The Report and proposal had been informed by a range of officers and service areas, from Communities, Public Health and Economy Teams, as well as Children’s Services, Finance, Legal, Estates and Procurement colleagues as well as external stakeholders from the Health and Criminal Justice sectors. In addition, a workshop with Members of the Children’s Scrutiny Committee had been held in May 2019, the key points of that discussion being outlined at Appendix A. The Council’s Participation Team was facilitating focus group sessions with young people in each of the four localities plus engagement with Devon’s Members of Youth Parliament to ensure their views were included in the draft specification.
The Cabinet noted that a vibrant youth service made a positive contribution to prevention (through the universal offer) and early intervention (through outreach and targeted work). The approach suggested was consistent with the principles underpinning the development of the new Children and Young People’s Plan.
The Chief Officer’s Report contained an Impact Assessment which had been circulated for the attention of Members at this meeting, in order that as part of its determination of the next steps in the process the Cabinet might have full regard to the responsibilities placed upon it to exercise its Public Sector Equality Duty, under s149 of the Equality Act 2010.
The assessment highlighted there was a potential for impact on both youth service staff and service users due to a potential change in provider, for example the fear of losing a youth worker or a change in ‘culture’ around delivery. However, the expectation, should there be a change in provider, was a detailed transition plan during the mobilisation and implementation phase.
A key principle of the specification was that any future provider would have to work with a wide range of young people and have a commitment to understand both their needs and the contemporary issues affecting young people and furthermore demonstrate their ability to respond to any changes in local need. The assessment reported there were no unmanageable impacts that had been identified.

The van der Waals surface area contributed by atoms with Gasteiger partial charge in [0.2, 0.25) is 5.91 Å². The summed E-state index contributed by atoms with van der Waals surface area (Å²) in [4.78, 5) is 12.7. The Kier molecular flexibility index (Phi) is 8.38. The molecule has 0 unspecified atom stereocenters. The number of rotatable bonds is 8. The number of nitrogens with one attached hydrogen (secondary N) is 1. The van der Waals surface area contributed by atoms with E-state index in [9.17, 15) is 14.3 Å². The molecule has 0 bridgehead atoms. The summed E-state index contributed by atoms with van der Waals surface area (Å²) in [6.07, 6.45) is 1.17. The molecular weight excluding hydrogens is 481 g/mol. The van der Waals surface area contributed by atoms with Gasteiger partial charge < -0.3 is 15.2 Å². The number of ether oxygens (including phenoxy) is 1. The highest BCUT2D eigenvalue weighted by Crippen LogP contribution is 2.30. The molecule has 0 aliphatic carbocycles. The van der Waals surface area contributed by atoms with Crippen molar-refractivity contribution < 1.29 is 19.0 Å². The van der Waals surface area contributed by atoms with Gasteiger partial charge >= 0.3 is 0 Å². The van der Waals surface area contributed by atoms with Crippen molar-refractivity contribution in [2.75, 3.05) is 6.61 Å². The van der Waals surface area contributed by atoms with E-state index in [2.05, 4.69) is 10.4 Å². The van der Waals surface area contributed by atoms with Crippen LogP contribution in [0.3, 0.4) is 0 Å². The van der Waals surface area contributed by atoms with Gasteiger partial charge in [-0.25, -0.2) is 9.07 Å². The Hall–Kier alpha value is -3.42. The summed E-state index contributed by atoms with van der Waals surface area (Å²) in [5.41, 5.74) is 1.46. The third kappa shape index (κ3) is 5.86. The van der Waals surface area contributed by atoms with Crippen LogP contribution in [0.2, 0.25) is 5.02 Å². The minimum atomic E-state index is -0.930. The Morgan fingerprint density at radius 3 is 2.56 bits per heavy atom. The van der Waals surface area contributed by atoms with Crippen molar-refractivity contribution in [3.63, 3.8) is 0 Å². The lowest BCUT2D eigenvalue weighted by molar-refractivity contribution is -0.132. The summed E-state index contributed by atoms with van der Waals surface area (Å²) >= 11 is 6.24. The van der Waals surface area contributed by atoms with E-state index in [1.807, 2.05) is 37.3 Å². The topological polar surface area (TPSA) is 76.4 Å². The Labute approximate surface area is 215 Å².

The matter having been debated and the options and/or alternatives and other relevant factors (e.g. financial, sustainability, risk management, equality and legal considerations and Public Health impact) set out in the Chief Officer’s Report and/or referred to above having been considered:
it was MOVED by Councillor Croad, SECONDED by Councillor Hart and
(a) that the Chief Officer for Communities, Public Health, Environment and Prosperity, in consultation with the Cabinet Member for Community, Public Health, Transportation and Environmental Services be given delegated authority to launch an invitation to tender in accordance with recommendation (b) below for youth services in Devon from 1st April 2020 and subsequently to award a contract following a competitive bidding process; and
(b) that Cabinet agrees the invitation to tender reflects the requirements, budget and term as outlined below;
1.1 A universal offer based on open access via 8 youth hubs;
1.2 Outreach and targeted support for more vulnerable young people;
1.3 Advice, guidance and support to voluntary and community groups across the county;
1.4 Focussed support to young people at risk of permanent exclusion from mainstream education; and
1.5 Duke of Edinburgh Award Scheme (if eligibility criteria met)
2. The budget for the core service will be £1.788 million in 2020/21.
3. A term of 5 years (3+2)
[NB: The Impact Assessment referred to above may be viewed alongside Minutes of this meeting and may also be available at: http://new.devon.gov.uk/impact/].
 A rising fixed fee for the first three years, and the final 2 years to be increased by RPI